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Life is relational and beyond human comprehension

Life is relational and beyond human comprehension

web of life

Life is a highly dynamic system. Reflecting deeply on the relational nature of life allows us to become reacquainted with human emotional limits. Powered-up relationships are inherently incompatible with healthy ways of being human. Along the way we also begin to re-appreciate the limits of human comprehensibility and sense making.

Evolution of humans

Gene-culture co-evolution

Humans only became established and started to thrive across all terrestrial ecosystems once our cultural, cognitive, and emotional capabilities enabled us to comprehend that primate dominance hierarchies limit collective survival and adaptiveness.

We did not end up outnumbering other primates via the energy intensive route of head to head competition, we saved precious energy by out-collaborating them over the course of hundreds and thousands of generations.

Part of the evolution of life involved the development of advanced and highly reliable patterns of communication, including but not limited to the development of what we refer to as human language. Human language evolved as a way of enhancing our ability to understand each other, as a way of sharing our internal mental models and emotional states in honest de-powered dialogue.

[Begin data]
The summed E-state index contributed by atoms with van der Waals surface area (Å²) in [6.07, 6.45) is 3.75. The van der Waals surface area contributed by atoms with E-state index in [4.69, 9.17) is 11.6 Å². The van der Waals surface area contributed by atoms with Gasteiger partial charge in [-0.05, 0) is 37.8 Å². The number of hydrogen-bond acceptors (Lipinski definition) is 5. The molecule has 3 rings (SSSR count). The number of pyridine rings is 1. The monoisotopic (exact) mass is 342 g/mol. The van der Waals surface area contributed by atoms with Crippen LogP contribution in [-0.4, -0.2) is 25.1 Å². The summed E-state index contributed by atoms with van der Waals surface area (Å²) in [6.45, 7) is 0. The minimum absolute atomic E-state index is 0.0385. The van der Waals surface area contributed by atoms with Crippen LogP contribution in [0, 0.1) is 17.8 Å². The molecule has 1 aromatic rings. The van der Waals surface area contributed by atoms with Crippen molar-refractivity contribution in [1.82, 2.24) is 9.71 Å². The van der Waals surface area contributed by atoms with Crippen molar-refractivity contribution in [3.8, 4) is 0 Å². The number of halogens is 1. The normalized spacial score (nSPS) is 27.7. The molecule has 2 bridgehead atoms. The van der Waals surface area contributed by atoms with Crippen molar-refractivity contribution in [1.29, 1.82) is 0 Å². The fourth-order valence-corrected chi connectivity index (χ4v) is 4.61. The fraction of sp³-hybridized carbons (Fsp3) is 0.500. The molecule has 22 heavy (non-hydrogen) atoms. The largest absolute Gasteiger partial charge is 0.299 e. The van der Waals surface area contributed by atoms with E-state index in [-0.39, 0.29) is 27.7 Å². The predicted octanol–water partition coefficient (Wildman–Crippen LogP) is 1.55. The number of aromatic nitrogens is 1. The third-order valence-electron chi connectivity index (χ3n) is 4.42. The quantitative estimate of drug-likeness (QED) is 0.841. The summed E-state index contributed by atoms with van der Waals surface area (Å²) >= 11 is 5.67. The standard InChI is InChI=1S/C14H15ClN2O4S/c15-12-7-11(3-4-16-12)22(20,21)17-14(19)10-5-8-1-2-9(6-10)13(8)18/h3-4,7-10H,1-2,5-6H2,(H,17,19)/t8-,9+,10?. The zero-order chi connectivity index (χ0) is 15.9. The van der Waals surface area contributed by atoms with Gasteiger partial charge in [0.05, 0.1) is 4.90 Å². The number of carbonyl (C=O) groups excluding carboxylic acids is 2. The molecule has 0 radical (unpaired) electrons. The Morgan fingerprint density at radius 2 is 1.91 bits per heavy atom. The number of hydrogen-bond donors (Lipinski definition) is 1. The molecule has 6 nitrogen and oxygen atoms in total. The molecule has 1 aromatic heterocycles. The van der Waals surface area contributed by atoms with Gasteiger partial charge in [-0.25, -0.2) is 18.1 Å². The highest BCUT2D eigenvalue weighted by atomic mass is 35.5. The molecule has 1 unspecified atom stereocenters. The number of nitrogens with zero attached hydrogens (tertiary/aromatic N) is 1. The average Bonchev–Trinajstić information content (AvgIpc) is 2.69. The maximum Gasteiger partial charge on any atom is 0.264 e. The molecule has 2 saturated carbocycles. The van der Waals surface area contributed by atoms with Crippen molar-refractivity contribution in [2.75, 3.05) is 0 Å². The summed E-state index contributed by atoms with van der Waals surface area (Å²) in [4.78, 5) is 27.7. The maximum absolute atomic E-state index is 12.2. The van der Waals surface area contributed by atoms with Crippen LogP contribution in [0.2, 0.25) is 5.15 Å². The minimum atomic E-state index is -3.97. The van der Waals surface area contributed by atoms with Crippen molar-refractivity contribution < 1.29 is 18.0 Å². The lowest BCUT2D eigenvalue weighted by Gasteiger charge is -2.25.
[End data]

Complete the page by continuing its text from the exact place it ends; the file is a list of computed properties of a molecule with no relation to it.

The human capacity for language would not have given us any adaptive ecological advantage if it did not primarily serve the purpose of improving our ability to understand, trust, and rely on each other, and thereby to enable us to engage in collaborative niche construction at human scale – such that every human in a cultural organism to some extent contributes unique capabilities and lived experiences to the cultural organism.

All of this is compatible with what we know about the innate collaborative inclinations of human babies to assist other humans who seem to be struggling – including strangers who are not familiar care givers. It also points to an innate predisposition towards highly egalitarian cultures, which counteracts the latent capacity for establishing dominance hierarchies that we share with other primates. There is a substantial body of anthropological evidence for this claim, which stands in obvious opposition to the dominant modern economic doctrine, i.e. the religion of the invisible hand.

In fact the religion of the invisible hand is so dominant that some anthropologists have felt compelled to look for a more “balanced” perspective, as alluded to in the above presentation and critique of David Graeber’s and David Wengrow’s work. The critique correctly points out that in The Dawn of Everything David Graeber and David Wengrow focus very much on the last 30,000 years of human cultural evolution, i.e. the period that included and immediately preceded the development of complex large scale societies. Both authors therefore largely avoid the question of how humans and human cultures evolved alongside other primates over the course of the last two million years.

Cultural evolution